Cluster Composition and GMP – Part 3

In the third and final of these articles on OneFS groups, we’ll take a look at what and how we can learn about a cluster’s state and transitions. Simply put, ‘group state’ is a list of nodes, drives and protocols which are participating in a cluster at a particular point in time.

Under normal operating conditions, every node and its requisite disks are part of the current group, and the group status can be viewed from any node in the cluster using the ‘sysctl efs.gmp.group’ CLI command. If a greater level of detail is desired, the syscl efs.gmp.current_info command will report extensive current GMP information.

When a group change occurs, a cluster-wide process writes a message describing the new group membership to /var/log/messages on every node. Similarly, if a cluster ‘splits’, the newly-formed sub-clusters behave in the same way: each node records its group membership to /var/log/messages. When a cluster splits, it breaks into multiple clusters (multiple groups). This is rarely, if ever, a desirable event. A cluster is defined by its group members. Nodes or drives which lose sight of other group members no longer belong to the same group and therefor no longer belong to the same cluster.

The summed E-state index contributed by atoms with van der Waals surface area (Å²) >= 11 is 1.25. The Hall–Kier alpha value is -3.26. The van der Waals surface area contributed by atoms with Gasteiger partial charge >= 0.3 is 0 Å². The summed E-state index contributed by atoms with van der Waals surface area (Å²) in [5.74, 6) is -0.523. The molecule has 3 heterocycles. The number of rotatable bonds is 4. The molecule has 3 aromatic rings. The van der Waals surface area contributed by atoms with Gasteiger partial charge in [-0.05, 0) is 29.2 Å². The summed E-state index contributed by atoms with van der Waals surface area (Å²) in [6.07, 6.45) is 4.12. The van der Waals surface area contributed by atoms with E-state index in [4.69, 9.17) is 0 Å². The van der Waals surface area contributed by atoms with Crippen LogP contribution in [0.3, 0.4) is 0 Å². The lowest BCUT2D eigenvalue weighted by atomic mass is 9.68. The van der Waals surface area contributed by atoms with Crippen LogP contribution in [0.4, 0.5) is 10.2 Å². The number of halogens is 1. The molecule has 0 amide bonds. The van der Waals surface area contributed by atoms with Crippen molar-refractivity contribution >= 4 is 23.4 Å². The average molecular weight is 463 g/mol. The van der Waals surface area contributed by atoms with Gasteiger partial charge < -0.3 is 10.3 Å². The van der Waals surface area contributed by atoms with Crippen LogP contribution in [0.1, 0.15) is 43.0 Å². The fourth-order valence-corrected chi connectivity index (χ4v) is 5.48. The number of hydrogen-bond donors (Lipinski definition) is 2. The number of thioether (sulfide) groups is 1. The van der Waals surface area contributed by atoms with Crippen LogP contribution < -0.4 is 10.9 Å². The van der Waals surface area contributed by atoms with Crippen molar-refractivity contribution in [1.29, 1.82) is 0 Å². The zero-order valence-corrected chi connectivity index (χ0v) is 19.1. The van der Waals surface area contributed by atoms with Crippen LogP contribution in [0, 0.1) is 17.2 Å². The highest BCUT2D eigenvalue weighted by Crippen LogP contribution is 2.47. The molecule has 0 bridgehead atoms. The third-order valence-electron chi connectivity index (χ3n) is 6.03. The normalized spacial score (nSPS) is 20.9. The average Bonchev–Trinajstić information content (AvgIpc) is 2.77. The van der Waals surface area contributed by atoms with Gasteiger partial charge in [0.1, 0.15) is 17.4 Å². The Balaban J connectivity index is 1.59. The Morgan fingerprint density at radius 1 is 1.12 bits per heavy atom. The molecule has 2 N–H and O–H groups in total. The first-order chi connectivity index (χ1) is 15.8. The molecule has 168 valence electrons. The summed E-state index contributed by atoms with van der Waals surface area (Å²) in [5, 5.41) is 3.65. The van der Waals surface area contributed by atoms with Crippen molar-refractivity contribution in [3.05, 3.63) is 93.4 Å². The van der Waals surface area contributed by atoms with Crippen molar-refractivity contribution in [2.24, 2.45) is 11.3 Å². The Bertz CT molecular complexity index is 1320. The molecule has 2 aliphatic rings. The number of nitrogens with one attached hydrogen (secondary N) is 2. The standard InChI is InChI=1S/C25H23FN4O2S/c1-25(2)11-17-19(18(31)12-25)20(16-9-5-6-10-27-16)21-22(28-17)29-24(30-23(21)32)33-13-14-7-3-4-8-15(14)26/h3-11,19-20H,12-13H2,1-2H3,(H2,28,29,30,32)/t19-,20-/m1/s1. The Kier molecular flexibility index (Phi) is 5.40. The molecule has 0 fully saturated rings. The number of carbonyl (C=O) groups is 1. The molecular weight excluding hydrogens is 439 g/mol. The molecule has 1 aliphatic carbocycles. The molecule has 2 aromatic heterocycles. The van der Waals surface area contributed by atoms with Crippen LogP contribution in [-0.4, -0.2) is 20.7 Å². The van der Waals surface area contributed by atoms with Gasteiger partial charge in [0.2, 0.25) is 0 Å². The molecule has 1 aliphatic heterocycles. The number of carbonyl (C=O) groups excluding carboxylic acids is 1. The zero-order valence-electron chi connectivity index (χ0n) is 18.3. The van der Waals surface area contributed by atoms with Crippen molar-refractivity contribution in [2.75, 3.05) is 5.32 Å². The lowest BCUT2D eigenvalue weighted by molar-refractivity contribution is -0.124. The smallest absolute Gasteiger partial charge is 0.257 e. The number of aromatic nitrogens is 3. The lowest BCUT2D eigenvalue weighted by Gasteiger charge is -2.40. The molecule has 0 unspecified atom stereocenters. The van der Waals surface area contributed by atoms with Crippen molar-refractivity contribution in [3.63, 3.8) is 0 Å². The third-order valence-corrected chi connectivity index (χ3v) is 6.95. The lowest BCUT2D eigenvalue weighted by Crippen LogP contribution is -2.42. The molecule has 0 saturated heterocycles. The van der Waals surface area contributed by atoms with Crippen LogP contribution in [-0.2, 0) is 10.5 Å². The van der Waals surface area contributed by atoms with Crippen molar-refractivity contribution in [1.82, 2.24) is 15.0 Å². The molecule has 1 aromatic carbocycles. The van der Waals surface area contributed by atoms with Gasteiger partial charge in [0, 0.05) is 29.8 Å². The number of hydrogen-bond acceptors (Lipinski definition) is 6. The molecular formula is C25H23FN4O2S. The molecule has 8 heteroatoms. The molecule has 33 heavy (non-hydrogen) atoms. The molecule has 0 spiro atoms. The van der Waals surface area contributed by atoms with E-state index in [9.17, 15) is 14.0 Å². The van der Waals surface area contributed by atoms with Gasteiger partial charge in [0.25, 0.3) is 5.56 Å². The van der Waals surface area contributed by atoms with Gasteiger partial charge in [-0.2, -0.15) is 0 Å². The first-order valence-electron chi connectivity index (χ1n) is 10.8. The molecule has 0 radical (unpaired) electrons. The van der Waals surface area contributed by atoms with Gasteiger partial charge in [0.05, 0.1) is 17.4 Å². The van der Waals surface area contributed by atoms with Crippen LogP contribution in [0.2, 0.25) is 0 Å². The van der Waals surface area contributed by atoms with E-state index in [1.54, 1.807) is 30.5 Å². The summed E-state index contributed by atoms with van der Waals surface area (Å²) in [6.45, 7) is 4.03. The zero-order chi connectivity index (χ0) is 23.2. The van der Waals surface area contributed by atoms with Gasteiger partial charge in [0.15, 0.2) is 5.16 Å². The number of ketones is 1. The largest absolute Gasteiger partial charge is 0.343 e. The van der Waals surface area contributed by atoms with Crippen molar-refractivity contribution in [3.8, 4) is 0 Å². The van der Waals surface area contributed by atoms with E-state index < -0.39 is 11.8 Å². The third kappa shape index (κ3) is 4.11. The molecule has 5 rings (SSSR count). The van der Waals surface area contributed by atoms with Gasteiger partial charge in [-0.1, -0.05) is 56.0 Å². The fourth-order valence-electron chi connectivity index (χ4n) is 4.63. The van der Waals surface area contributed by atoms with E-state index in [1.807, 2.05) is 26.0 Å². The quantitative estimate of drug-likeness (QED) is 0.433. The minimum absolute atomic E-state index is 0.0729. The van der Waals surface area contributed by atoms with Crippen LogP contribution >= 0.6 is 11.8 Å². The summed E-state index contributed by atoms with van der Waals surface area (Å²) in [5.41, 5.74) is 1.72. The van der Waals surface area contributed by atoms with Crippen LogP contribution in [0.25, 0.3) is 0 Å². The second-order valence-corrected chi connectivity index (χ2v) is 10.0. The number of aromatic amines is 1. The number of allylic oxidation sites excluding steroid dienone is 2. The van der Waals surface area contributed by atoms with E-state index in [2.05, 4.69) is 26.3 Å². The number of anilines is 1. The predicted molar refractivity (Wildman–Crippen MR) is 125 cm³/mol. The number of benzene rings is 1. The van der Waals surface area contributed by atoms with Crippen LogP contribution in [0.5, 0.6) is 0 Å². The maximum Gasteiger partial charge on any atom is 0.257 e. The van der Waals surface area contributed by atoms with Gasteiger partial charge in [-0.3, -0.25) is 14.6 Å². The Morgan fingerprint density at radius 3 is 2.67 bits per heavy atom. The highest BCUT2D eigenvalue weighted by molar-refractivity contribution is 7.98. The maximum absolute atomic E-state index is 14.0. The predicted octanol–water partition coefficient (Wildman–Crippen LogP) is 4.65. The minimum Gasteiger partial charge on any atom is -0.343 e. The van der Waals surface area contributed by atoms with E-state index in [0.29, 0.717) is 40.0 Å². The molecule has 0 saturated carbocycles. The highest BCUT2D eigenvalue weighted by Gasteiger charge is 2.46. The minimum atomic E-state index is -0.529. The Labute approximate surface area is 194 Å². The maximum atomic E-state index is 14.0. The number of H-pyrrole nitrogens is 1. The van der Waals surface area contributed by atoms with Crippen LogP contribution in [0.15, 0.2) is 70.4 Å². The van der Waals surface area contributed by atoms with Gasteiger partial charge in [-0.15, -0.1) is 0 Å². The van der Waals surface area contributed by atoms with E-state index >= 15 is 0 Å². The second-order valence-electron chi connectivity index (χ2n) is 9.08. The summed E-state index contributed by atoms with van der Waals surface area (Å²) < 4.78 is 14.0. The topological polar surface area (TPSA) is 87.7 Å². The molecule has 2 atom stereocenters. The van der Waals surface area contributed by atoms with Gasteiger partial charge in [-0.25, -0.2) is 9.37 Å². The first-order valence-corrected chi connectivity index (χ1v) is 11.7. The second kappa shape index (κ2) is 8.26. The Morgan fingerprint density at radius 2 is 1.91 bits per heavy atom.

The ‘grep’ CLI utility can be used to view group changes from one node’s perspective, by searching /var/log/messages for the expression ‘new group’. This will extract the group change statements from the logfile. The output from this command may be lengthy, so can be piped to the ‘tail’ command to limit it the desired number of lines.

Please note that, for the sake of clarity, the protocol information has been removed from the end of each group string in all the following examples. For example: